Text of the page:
Some brands have had this product in their assortment for a long time, while others had just launched it during this Fall/Winter season. Some others even re-branded their drinking chocolate with a more appealing packaging. No surprise that this product is a best-seller during the cold holiday season. However, some makers claim that the sales of their drinking chocolate stay up and strong throughout the rest of the year. Brands like Markham & Fitz Chocolate, Fresco Chocolate, Dick Taylor Chocolate and Amazing Cacao are taking advantage of this profitable market segment.
Have consumers lost their preference for healthy, all-dark, even 100% chocolate bars? As rich and delicious inclusions are making their way back into milk and white chocolate, plain dark chocolate seems to be loosing out in the market. Chocoholics are asking for real treats again.
More chocolate booths compared to last year have added some delicious inclusions to their assortment.
If last year single origin, 70% to 100% cacao, minimal ingredients chocolate was the protagonist, in 2018 milk and white chocolates with rich inclusions are marching their way back on the main stage. Not only healthy ingredients like nuts, seeds and dried fruits, but also more yummy inclusions like caramel, peanut butter, gianduia, bread & butter, and mocha. Most importantly, the tendency is to add one to three different inclusions in one single bar, for an over-the-top pleasure for the palate.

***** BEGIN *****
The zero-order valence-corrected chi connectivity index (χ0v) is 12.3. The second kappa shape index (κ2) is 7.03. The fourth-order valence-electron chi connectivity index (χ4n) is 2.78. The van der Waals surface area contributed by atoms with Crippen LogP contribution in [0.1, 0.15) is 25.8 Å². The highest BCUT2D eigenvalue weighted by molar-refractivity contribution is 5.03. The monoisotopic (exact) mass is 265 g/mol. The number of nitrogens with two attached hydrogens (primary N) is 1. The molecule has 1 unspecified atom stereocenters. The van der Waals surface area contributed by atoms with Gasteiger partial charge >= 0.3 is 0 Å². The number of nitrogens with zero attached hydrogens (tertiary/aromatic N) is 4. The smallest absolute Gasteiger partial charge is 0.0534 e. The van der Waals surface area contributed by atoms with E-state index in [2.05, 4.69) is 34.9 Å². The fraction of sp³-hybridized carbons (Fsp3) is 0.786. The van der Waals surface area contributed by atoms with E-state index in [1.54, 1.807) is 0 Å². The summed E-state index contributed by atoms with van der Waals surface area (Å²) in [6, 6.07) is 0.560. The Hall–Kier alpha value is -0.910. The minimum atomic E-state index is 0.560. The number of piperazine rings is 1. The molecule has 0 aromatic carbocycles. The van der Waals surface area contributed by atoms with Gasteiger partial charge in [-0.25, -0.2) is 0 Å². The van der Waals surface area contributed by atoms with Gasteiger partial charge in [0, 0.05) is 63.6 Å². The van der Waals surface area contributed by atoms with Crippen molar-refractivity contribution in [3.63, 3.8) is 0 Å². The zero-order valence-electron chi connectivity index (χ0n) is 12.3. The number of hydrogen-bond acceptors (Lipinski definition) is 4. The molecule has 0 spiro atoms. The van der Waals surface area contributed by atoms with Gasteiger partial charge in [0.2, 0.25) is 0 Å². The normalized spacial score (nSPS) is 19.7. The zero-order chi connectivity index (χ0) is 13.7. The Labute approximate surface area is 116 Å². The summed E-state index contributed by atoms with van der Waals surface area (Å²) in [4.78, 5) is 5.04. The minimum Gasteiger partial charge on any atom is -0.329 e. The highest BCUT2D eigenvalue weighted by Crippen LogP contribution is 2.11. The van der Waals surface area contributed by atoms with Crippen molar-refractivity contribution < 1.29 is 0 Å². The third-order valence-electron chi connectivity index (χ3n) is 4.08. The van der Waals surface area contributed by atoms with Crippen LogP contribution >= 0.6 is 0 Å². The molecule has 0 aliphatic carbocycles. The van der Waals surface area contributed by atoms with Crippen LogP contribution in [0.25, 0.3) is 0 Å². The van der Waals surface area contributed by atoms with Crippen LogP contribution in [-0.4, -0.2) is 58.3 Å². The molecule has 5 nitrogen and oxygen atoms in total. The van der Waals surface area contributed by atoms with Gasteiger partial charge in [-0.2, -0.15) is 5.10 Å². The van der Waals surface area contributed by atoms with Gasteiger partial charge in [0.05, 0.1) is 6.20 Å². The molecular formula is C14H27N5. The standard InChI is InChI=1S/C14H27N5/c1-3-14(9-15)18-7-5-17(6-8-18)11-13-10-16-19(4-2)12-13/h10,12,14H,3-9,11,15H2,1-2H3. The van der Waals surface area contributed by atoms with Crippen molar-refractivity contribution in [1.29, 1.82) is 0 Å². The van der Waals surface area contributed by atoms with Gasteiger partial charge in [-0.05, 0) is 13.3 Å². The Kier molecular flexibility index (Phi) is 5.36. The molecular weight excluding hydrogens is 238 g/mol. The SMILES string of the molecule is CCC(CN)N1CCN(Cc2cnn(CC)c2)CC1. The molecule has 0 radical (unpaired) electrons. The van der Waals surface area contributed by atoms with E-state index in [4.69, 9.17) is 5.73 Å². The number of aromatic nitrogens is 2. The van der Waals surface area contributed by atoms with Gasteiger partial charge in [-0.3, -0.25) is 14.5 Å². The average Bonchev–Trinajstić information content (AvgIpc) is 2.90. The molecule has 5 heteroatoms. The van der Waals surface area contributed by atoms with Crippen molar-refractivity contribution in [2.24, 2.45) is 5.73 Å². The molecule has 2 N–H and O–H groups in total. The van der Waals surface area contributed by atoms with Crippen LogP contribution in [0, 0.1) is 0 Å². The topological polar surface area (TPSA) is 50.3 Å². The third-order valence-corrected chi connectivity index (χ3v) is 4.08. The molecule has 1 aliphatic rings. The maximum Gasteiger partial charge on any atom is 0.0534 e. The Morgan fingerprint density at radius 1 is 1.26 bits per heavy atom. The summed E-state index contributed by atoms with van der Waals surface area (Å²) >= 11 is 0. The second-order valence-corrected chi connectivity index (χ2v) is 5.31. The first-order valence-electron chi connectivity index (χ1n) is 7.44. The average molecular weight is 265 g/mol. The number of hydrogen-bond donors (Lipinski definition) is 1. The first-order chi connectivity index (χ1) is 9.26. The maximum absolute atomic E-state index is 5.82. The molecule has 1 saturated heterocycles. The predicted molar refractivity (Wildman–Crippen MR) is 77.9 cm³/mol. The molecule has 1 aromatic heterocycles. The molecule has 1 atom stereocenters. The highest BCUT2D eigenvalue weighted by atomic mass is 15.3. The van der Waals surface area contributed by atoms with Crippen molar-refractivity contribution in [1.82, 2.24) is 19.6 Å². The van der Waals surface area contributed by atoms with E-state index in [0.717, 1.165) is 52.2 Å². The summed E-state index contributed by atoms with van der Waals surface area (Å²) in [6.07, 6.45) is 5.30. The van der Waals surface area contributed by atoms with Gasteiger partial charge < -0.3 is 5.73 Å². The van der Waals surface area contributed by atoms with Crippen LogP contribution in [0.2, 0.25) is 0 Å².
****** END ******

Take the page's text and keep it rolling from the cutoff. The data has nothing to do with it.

As the holiday season is fast approaching, seasonality might play a big role, but don’t let this reason fool you. Even last year the Northwest Chocolate Festival was held in the middle of November, yet this incredible amount of rich chocolate bars was nowhere to be found. Are consumers growing a sweet tooth back? Only time will tell…
Craft chocolate might be a niche market, but it’s constantly evolving and launching new trends for the entire industry. From new origins to fancy inclusions, there is only one certainty: 2019 is going to be an exciting year!
What is your current favorite trend in the craft chocolate industry?
I did NOT get paid and did NOT receive any kind of favor for writing this article. These are my honest opinions at your service.